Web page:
SeaViewer™ Underwater Camera – Collect Video Clips of Your Favorite Fishing Spots #1

Like a fishing log book, collecting underwater video clips of your favorite fishing spots can be just as useful and way more cool.  The SeaViewer™ underwater camera has a video out jack that makes this possible.  The recording equipment you use can be as simple as a personal camcorder which has a video in jack or something a lot more sophisticated like the Sea-DVR™. Once the camera is hooked into the recorder it’s just a matter of hitting the record button and letting the camera lay down footage showing your favorite fishing spot to be viewed later in the comfort of your home.

MANAGING RAW FOOTAGE
Before hitting the water I recommend reading the post about making your first trip on the water: First Contact With The Environment

    Decide on a alphabetic/numeric format that will allow you to keep the tapes organized by body of water, year, sequence or date and content. One way to do this is to make a label like this: St. Clair 10 #1 Belle River Hump end (Lake St. Clair, 2010, first tape, footage from the end of the Belle River Hump). It can be shortened even more by using SC10#01 which leaves more room on a small label for more content names (spot names).

    Label the outside of the tape you are using directly on the cartridge. If you only label the case for the tape at a later date the two may get separated then you might have to take a long look at the video on the tape to figure out what it is. I have a couple of tapes of great footage without any way to determine where it came from.

    Keep a separate paper log of your trip and the tape name. A bound notebook works well because the cover can protect the pages from spray on the boat and all of your video reference library will be contained in one place in the order you originally developed it. Take advantage of the tape counter which is a standard feature on both old and new recorders and log in specifics about each video clip by the start and finish counter number and content.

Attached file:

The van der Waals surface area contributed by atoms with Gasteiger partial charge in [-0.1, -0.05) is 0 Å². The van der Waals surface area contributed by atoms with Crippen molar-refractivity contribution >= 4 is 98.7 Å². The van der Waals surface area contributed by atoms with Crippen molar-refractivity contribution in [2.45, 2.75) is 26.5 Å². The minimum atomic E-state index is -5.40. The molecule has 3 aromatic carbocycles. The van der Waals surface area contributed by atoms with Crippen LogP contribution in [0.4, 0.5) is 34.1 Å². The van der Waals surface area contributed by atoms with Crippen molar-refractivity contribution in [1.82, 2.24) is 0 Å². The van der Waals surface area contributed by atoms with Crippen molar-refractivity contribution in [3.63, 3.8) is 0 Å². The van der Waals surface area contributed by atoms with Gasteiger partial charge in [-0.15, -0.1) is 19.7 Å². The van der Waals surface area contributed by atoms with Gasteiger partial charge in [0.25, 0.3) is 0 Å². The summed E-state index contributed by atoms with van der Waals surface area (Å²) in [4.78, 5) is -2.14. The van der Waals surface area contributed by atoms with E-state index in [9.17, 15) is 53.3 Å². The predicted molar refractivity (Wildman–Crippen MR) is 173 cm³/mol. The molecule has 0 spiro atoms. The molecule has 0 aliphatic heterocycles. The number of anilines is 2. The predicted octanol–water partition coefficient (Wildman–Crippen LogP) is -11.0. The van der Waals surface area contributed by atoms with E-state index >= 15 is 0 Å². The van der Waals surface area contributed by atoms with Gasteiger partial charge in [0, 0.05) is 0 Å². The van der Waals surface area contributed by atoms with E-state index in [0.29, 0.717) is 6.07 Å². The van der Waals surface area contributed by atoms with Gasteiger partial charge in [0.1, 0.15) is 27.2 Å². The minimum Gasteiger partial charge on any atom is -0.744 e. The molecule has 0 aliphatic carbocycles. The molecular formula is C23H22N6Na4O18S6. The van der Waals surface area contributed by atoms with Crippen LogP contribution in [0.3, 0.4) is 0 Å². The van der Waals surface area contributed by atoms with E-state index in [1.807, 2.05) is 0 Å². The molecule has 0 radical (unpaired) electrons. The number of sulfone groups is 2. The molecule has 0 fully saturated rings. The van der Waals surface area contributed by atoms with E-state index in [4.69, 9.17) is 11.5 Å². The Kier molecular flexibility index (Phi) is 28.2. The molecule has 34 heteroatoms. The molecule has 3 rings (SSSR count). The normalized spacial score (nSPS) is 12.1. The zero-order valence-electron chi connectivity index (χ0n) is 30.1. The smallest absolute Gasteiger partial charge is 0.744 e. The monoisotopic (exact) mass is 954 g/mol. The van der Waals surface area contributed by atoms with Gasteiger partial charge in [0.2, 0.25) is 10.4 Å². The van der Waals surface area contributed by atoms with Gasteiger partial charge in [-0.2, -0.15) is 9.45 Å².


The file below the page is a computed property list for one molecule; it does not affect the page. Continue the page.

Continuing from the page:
Here’s an example:
SC10#01
0000 – 0105 Belle River Hump end
0105 – 0250 Belle River Hump 13 ft. rock pile
0250 – 0299 Suspended shad
etc….

This makes going back to find exactly what you want to look at later productive and enjoyable.

    Keep clips short – A shorter clip helps to make the content title more descriptive and running the tape up to the exact spot you want to watch a lot easier. Shorter clips also allow for targeted comments in the paper log where you can enter GPS coordinates, structure, seasonal and environmental information to aid with further research on a spot.

Watch for an upcoming blog, Collect Video Clips of Your Favorite Fishing Spots #2, where I will talk about getting the most out of your video taping in the least amount of time and get back to what we love to do…fish.

(c) Wayne Carpenter

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